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Wrote on a Tomb-stone, where is laid the skull of a man.

W H Y start? The case is yours, or will be foon,

VV Some years perhaps---Perhaps another moon.
Life in its utmost span is but a breath, :
And they who longest dream, muft wake in death."
Like you I once thought ev'ry bliss secure, :
- And gold of ev'ry ill the certain cure;

Till steep'd in forrows, and besieg d with pain, .
Too late I found all earthly riches yain.
Disease with scorn threw back the sordid fee,
And Death still answer'd, What is gold to me?
Fame, titles, honours next I vainly sought,
And fools obsequious murs'd the childish thought.
Circled with brib'd applause and purchas'd praise,
I built on endless grandeur endless days ; ::
But death awak'd me from a dream of pride,
And laid a prouder beggar by my side. ::
Pleasure I courted, and obey'd my taste,
The banquet smil'd, and smild the gay repast.
A loathsome carcase was my constant care,
And worlds were ransack'd but for me to share.
Go on, vain man, in luxury be firm, i n
Yet know I feasted, but to feast a worm.
Already sure less terrible I feem,' , ut
And you like me can own that life's a dream...
Whether that dream may boast the longest date,
Farewell, remember, left you wake too late.

Wrote on another Tomb-stone, where is laid the skull of a woman

PLUSH not, ye fair, to own me; but be wife,

D Nor turn from fad mortality your eyes...",
Fame fays, and Fame alone can tell how true,
I once was lovely, and belov'd like you...
Where are my vot'ries where my flatt'rers now?
Gone with the fubject of each lover's vow,

w
Adieu the roles red, and lilies white, -!mui
Adicu those eyes, which made the darkness light
No more, alas ! that coral lip is feen, ***
Nor longer breathes the fragrant gale between.
Turn from your mirror, and behold in me, y
At once what thousands can't, or dare not fee

Unvarnin'd

Unvarnish'd I the real truth iinpart,
Nor here am plac'd but to direct the heart.
Survey me well-ye fair ones, and believe,
'The grave 'may terrify—but can't deceive.
On beauty's fragile base no more depend,
Here youth and pleasure, age and forrow end;
Here drops the malk--here shuts the final scene,
Nor differs grave threescore, from gay fifteen.
All press alike to that same goal, the tomb,
Were wrinkled Laura smiles at Chloe's bloom.
When coxcombs flatter, and when fools adore,

Learn here the lesson to be vain no more. · Yet virtue still against decay can arm,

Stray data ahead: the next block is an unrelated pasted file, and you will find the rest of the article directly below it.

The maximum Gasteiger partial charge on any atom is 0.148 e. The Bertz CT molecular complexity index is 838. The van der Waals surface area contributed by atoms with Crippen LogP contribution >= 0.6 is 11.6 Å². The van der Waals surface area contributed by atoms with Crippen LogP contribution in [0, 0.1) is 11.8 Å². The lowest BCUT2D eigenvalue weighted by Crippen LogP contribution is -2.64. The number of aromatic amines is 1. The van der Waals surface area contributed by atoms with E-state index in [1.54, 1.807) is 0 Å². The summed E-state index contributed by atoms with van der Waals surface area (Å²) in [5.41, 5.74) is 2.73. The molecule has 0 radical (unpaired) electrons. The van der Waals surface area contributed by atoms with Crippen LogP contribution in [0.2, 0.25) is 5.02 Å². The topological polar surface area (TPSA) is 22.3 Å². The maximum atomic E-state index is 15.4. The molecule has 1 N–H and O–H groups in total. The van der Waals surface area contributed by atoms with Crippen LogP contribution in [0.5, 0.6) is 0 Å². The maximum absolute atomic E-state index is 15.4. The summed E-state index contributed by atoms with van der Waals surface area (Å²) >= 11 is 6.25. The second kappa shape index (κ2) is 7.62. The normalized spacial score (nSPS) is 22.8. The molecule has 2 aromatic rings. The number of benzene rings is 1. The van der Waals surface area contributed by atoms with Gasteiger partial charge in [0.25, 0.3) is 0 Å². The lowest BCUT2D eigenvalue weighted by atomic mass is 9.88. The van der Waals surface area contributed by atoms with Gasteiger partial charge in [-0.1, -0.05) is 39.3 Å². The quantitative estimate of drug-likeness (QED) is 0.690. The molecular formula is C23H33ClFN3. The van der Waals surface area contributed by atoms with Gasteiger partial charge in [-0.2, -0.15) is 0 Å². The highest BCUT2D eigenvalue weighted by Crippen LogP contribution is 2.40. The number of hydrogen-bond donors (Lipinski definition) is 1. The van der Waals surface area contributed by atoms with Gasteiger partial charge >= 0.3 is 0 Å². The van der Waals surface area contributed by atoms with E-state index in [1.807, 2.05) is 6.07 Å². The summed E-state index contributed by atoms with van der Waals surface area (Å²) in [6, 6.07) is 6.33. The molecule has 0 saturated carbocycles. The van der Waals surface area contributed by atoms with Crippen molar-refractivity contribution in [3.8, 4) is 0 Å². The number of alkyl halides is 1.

And even lend mortality a charm.

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pleen;
nou fool, and see
schine.
man, prop'd by these,
ifts aloud;
led ftilts, sublime,
the murm'ring crowd,
elds of blood the general stalks,
same sits on his hilt;
.word, or gun, at length bestow's
an hon uralle stilt.
. hen quite deserted by the Muse,

The sinking sonneteer
Hammers in vain a thoughtless verse, .

To please Belinda's ear:
The mighty void of wit he stops

With a successrul chime;
On ftilts poetic rises quick,

And leans upon his chime.
With well dilembled anguilh, see!

The canting raícal beg,,
And by a counterfeit gain more

Than by a real leg.
Yet on the boy's instructive sport,

Is this contrivance built:
The source from whence his gains arise,

What is it, but a stilt?
Corinaa fair, of ftature low,

Yet, this defect supplies,
By heels, like ftilts, which may affiti,

The conquest of her eyes.
See! in his second childhood faint,

The old man walks with pain; .
On crutches imiiates his stilts,

And acts the boy again.

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Secluded far from human fight, .

Attend my fleecy care,
But till my eyes are seal'd in night,
Thou shalt partake my pray'r.

III.
My cottage ón a rising ground,

Near to a friendly fhade,
A ruin shall my prospect bound,

With greens that never fade.
Some murm'ring brooks within my view,

That not too lifeless flow,
Whilft I the paths of truth pursue, i
Both time and chance will shew.

IV.
But if thou bring'st thy heart again,

Untainted and sincere,
I'll laugh at all my present pain,

And banish ev'ry fear.
Then like a ship the tempeft toft,

I'll bless the friendly shore,
Forget the dangers that are past,

But venture out no more.

SONG, written by a Lady.

1. W H EN the nymphs were contending for beauty and fame,

Fair Sylvia food foremost in right of her claim,
When to grown the high transports dear conquest excites,
At court she was envy'd and toasted at White's.

. . II.
But how shall I whisper this fair one's fad case ?
A cruel disease has fpoil'd her sweet face ;
Her vermillion is chang'd to a dull settled red,
And all the gay graces of beauty are fled.

III.
Yet take heed, all ye fair, how you triumph in vain,
For Sylvia, tho' alter'd from pretty to plain, i
Is now more engaging since reason took place,
Than when the posless'd the perfections of face.

IV.
Convinc'd she no more can coquet it and teaze,
Instead of tormenting the studies to please ;
Makes truth and discretion the guide of her life,
And tho' spoil'd for a toast, the's well form'd for a wife.

A Copy

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